Amnesty International has urged Iran to drop from its penal code the punishment of death by stoning, a fate awaiting 11 convicted criminals, the group says.
Iran has some of the world's highest execution rates
Stoning to death is a "horrific practice, designed to increase the suffering" of those condemned, the UK-based rights group says in a report.
Three people are said to have been stoned for adultery, a crime in Iran, since 2002, despite a moratorium.
The majority sentenced to death by stoning are women, Amnesty says.
Campaigners against the death penalty say execution by stoning is particularly harsh - Iran's penal code stipulates the stones used must be large enough to cause the condemned pain, but not sufficient to kill immediately.
Amnesty's statement highlights the case of condemned woman Mokarrameh Ebrahimi.
The father of her children, both of whom were born outside wedlock, was stoned to death in July 2007.
Jafar Kiani was executed despite, five years earlier, the head of Iran's judiciary reportedly issuing a moratorium on executions by stoning.
Amnesty says Ms Ebrahimi and eight other women and two men face a similar fate to Mr Kiani.
The majority of those sentenced to death by stoning are women, who suffer disproportionately from such punishment, Amnesty says.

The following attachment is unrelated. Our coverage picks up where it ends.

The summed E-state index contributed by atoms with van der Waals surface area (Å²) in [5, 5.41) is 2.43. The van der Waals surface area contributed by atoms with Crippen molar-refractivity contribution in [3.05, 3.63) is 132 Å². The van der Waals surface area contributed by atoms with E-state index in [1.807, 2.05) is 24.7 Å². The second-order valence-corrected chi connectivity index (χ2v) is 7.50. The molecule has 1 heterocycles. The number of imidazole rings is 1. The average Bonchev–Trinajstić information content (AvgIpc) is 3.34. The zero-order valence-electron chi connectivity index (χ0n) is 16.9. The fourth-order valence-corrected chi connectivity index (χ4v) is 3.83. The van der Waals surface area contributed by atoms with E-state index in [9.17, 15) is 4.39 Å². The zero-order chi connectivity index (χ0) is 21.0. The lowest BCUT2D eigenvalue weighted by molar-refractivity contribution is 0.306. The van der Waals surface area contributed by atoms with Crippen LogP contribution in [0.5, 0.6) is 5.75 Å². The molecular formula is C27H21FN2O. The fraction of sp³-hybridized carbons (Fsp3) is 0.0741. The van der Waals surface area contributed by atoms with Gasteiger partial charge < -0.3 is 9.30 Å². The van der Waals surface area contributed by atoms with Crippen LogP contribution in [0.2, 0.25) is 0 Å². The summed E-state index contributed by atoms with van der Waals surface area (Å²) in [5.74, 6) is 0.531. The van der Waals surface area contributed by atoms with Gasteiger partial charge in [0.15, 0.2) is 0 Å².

It says they are not treated equally before the law and are particularly vulnerable to unfair trials because they are more likely to be illiterate and therefore sign confessions to crimes they did not commit.
One of the eight women currently facing execution was allegedly forced into prostitution by an abusive husband who was a heroin addict, Amnesty says.
She was sentenced to eight years' imprisonment for being an accomplice to the murder of her husband - by one of her clients - and to death by stoning for adultery.
"Execution by stoning is a grotesque and unacceptable penalty which the Iranian authorities should abolish immediately," Amnesty International UK director Kate Allen said.
She also urged an end to the practice of executing anyone for committing adultery.
Amnesty says anti-stoning campaigners in Iran have managed to save some potential victims but they face harassment by the police and arrest for public order and security offences.
According to the law, men are buried up to their waists and women up to their breasts before being pelted with stones until they die.
Iran applies a strict interpretation of Islamic law. Although stoning is not prescribed in the Koran, some scholars say it is in the traditions of the Prophet Muhammad.